One aspect of leadership is appreciating the people one leads. I must admit, this has to be a discipline for me, because I’m not naturally wired for this. I can be guilty of expecting too much from people. When someone does the extraordinary work it comes easier for me to praise them, but I don’t always feel the need to acknowledge the normal work people do – especially when they are being paid to do it.
I realize, however, that all of us, including me, enjoy hearing we did a good job. Some people are even fueled by it. So, offering praise is a necessary part of a leader’s responsibility. We should all do it whether we are wired to or not.
And, when we do, there are certain things which can help us.
Here are 7 suggestions when a leader offers praise:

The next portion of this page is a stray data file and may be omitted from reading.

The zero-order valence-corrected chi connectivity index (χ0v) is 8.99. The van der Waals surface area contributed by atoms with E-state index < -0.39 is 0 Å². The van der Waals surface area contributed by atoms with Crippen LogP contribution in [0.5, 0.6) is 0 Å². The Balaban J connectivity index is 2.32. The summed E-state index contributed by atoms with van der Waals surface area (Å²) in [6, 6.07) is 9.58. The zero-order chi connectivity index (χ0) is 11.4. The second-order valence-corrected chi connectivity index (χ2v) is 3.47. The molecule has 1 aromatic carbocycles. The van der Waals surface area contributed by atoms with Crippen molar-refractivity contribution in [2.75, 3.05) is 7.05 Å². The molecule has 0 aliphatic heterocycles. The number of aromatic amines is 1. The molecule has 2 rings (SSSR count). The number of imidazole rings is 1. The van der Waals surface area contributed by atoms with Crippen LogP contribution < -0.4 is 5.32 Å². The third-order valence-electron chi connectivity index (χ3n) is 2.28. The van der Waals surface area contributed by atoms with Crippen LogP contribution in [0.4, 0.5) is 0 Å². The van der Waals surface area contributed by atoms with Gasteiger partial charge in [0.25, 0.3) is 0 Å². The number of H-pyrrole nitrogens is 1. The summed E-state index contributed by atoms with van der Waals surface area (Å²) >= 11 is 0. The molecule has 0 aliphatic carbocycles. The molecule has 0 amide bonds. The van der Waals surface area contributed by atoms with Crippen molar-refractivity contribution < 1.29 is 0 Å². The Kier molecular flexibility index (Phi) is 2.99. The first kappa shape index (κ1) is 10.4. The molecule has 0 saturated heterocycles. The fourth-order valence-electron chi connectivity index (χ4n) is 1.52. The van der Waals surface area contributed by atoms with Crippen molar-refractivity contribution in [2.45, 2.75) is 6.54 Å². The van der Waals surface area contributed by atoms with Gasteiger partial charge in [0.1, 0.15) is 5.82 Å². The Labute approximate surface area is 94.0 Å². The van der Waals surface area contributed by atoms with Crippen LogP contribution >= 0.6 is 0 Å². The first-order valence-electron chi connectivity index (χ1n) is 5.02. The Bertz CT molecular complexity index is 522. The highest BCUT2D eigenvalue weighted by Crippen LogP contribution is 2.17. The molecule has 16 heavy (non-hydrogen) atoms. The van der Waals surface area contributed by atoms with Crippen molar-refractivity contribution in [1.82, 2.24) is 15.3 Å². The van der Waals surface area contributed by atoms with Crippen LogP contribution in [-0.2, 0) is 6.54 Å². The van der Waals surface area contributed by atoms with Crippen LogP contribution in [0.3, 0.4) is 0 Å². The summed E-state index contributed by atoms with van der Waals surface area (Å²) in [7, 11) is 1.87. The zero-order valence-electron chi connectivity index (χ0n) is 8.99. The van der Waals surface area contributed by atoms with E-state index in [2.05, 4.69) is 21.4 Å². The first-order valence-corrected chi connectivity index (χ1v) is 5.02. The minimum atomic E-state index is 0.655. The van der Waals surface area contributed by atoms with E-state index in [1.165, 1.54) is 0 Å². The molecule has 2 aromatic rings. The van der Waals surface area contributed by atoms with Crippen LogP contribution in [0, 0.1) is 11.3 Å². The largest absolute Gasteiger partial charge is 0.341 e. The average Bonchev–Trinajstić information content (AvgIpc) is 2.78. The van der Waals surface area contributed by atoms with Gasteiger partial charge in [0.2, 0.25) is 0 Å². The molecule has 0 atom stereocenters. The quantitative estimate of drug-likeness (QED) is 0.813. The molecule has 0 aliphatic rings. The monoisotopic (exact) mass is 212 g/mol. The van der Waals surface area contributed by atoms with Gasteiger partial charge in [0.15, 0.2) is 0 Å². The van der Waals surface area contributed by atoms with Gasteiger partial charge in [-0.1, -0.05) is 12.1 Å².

Tell the person what he or she did well in specific rather than general terms. Make sure they know what they did or are doing well.
Make it genuine. False praise or praise offered only for person gain is seldom appreciated.
Some of us have to discipline to praise. That’s okay. It’s worth it. Don’t assume someone else will do it or that the person receives enough praise. (I try to intentionally praise at least 2 or 3 people per week among staff and volunteers.)
People shouldn’t wait long after a job done well to receive praise for it.
Find unique ways to offer praise. Send a handwritten note. Not many do it anymore. Give an extra day off. Recognize them in front of others. And, of course, don’t forget the personal, face-to-face approach.
Don’t say the same thing everyone else is saying or the same thing to every person. Find the thing or aspect to praise that no one else has noted.
Offer praise which helps the person recognize strengths and encourages them in that area.
It does take intentionality to be an appreciative leader. Our staff would probably tell you I have much work to do. I would have to agree with them. But, I do recognize the value and keep striving to improve.